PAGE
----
How To Turn a Wood Storage Bin Into a Planter

Turning a wood storage bin into an outdoor planter is a great way to repurpose an old item and add some greenery to your outdoor space. Planter boxes can be expensive, but with this easy project, you will have a beautiful DIY planter box in no time at all.

Our dear neighbors and friends moved out of state over the weekend, we are going to miss them so much, but on the bright side, we will have a new place to go visit, Texas! I have never been, so we are looking forward to it! Last year was TN, FL, and Alabama to visit Ray’s sister and our best friends who had just moved.  My neighbor was so kind to give us a few items including this storage bin.  It was still in good condition, it just needed a little update!

I know what you’re thinking, this is similar to last month’s thrift store makeover, You’re right!  I get so happy when summer comes around and I can start planting all my flowers and my garden.  And well, you can’t beat FREE!  
I had some visitors while I was working on the project, these Striped California King Snakes decided to visit me, not 1 but 2!  I almost stepped on the first one and screamed so loud my neighbors came running over.  Ray was gone with Nate looking at colleges up north, thank God for amazing friends and neighbors.  We were going to relocate them far away but once we got them over our fence they slithered out of the trash cans. At least they weren’t rattlers, we usually get a few of them each year, Winston our pup was bitten when he was a baby, and we almost lost him, so scary.  

Here is the before, they used it for all of their pool toys.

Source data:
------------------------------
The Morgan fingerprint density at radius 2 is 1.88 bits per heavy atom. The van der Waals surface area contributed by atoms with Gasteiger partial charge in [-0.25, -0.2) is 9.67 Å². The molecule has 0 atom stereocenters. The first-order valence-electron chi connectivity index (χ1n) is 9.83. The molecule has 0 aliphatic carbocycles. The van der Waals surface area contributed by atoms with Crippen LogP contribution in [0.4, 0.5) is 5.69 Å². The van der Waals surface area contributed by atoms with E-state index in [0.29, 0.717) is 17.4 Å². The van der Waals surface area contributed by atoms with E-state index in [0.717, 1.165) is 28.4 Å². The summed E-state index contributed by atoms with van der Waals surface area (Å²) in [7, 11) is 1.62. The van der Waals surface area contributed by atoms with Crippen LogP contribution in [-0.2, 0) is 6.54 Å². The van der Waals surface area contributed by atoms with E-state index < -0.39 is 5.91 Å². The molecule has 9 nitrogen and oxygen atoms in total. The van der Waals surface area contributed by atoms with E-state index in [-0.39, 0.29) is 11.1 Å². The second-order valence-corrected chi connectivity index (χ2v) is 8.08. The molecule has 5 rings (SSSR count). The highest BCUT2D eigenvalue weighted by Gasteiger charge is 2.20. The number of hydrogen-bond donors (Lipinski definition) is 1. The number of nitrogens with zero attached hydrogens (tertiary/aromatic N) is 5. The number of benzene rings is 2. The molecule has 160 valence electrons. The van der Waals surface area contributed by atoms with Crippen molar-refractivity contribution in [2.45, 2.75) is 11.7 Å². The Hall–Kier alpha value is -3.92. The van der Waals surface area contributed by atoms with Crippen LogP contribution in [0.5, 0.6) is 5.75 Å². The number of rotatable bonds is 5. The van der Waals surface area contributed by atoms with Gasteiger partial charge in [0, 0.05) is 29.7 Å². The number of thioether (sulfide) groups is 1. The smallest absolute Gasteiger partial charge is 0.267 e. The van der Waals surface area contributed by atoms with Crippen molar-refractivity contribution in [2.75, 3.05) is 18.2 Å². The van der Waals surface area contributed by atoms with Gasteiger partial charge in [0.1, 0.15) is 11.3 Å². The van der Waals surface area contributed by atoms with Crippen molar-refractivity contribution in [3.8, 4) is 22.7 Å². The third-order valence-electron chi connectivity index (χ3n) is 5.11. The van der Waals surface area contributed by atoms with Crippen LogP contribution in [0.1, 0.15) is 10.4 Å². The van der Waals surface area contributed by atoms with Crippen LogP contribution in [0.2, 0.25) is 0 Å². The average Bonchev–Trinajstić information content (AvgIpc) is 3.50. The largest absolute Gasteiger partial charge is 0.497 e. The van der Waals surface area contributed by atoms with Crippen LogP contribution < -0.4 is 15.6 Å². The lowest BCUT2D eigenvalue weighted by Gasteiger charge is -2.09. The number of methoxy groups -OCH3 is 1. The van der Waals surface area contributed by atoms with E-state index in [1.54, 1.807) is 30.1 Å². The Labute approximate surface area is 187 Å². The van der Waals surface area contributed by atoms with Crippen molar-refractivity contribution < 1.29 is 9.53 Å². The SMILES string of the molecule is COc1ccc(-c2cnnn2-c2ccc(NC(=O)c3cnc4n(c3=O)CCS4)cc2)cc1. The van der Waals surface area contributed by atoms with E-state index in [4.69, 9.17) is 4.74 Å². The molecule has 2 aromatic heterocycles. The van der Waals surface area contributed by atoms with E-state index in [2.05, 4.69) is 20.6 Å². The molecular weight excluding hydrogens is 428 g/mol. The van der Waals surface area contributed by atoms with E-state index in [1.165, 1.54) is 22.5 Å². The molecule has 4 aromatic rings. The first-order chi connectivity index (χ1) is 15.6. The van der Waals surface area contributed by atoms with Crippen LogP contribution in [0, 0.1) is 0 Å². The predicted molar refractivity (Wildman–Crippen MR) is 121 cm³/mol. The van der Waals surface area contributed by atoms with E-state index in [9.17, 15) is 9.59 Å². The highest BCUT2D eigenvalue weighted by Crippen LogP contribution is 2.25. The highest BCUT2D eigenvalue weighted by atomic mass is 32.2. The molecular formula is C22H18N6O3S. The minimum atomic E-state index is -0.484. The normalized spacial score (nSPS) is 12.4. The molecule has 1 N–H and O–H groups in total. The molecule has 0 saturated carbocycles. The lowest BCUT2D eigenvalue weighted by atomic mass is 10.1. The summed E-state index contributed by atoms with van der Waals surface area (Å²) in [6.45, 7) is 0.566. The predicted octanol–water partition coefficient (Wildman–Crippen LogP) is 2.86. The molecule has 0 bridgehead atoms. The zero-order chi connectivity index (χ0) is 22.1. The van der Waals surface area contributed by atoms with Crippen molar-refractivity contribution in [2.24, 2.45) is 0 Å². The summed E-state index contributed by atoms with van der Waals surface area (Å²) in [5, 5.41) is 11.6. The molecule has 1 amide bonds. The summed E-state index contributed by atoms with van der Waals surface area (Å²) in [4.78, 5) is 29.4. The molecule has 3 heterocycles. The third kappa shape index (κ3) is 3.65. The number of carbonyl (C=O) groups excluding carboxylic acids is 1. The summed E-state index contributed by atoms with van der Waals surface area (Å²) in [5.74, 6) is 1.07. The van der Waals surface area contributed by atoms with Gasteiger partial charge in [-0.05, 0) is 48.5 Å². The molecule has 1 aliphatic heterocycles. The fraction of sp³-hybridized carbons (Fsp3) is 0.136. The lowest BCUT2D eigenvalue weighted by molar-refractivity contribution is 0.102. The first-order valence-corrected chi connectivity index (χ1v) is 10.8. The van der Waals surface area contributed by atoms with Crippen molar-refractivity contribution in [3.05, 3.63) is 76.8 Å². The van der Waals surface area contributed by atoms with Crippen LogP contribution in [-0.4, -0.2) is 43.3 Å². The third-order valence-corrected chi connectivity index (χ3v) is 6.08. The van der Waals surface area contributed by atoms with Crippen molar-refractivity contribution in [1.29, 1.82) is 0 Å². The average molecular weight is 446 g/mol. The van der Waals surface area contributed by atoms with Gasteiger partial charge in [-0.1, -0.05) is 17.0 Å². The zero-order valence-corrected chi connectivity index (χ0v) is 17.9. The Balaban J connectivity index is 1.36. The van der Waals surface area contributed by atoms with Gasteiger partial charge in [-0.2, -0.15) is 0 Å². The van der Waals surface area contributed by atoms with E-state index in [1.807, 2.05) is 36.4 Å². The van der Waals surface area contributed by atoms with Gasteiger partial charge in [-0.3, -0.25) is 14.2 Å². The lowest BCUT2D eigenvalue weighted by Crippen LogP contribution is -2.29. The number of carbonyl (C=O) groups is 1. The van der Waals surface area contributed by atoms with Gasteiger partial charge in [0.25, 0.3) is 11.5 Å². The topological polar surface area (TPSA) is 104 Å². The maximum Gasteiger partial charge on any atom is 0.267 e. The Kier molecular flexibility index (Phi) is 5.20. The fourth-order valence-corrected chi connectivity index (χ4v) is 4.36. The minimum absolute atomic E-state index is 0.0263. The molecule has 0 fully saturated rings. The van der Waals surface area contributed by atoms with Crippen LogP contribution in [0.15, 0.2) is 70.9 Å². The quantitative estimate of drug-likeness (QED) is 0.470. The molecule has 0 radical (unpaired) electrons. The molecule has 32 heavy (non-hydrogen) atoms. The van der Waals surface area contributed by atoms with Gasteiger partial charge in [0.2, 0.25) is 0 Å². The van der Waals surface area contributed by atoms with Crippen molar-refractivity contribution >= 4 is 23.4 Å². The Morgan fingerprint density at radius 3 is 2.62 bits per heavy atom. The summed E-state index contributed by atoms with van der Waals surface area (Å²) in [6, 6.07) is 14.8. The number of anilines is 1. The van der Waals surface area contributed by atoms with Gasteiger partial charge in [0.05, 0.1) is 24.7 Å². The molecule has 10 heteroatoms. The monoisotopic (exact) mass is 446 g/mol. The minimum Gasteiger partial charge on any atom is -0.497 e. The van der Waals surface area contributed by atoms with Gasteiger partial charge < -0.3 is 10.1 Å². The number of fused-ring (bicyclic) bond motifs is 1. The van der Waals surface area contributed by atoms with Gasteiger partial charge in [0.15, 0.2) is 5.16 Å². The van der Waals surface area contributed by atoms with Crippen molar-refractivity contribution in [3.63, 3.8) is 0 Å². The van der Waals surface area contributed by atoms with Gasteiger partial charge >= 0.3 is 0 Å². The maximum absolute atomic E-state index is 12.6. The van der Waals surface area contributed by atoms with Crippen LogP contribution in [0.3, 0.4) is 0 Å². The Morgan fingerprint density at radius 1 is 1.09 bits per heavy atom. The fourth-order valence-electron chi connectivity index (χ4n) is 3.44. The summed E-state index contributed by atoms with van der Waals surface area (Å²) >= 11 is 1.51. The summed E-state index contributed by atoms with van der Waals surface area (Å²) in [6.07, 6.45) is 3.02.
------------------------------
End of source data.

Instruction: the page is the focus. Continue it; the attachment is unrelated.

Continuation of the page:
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Materials Needed:

Wood storage bin
Sand Paper 120 grit and sander (optional) 
Verathane Gel Stain Black or Outdoor paint or wood stain
Plastic liner or waterproof sealant
Bags of garden soil
 Rust-Oleum Painter’s Touch Spray Paint, Satin Clear+
Plants or seeds
Drill  and screws
Staples and staple gun
Wooden Chalkboard Stakes 

 Clean and Prep the Bin

First step, Start by cleaning the wood storage bin thoroughly to remove any dirt or debris. Because Gel Stain is an oil-based product, I recommend cleaning it with 50/50 denatured alcohol and water or TSP.   I then wiped it all down with water and let it dry overnight.


Give the bin a light sand, you can do this by hand or you can use a sander but don’t press too hard as you don’t want to scratch the finish.  Use a tack cloth to get the dust off the bin.

Apply Gel Stain

Alternatively, you can use wood stain or paint. Pick out the stain of your choice, Home Depot, and most hardware stores will carry gel stain.

Give the gel stain a good stir, I used a plastic spoon for this. There are so many ways to apply gel stain, I used a craft brush and an old sock.  A chip brush would work well for this project as would a rag.

I  dipped the sock into the container and applied the gel stain to the entire surface working in small sections and using thin, even coats.  I used a small craft brush for the areas in between the wood planks.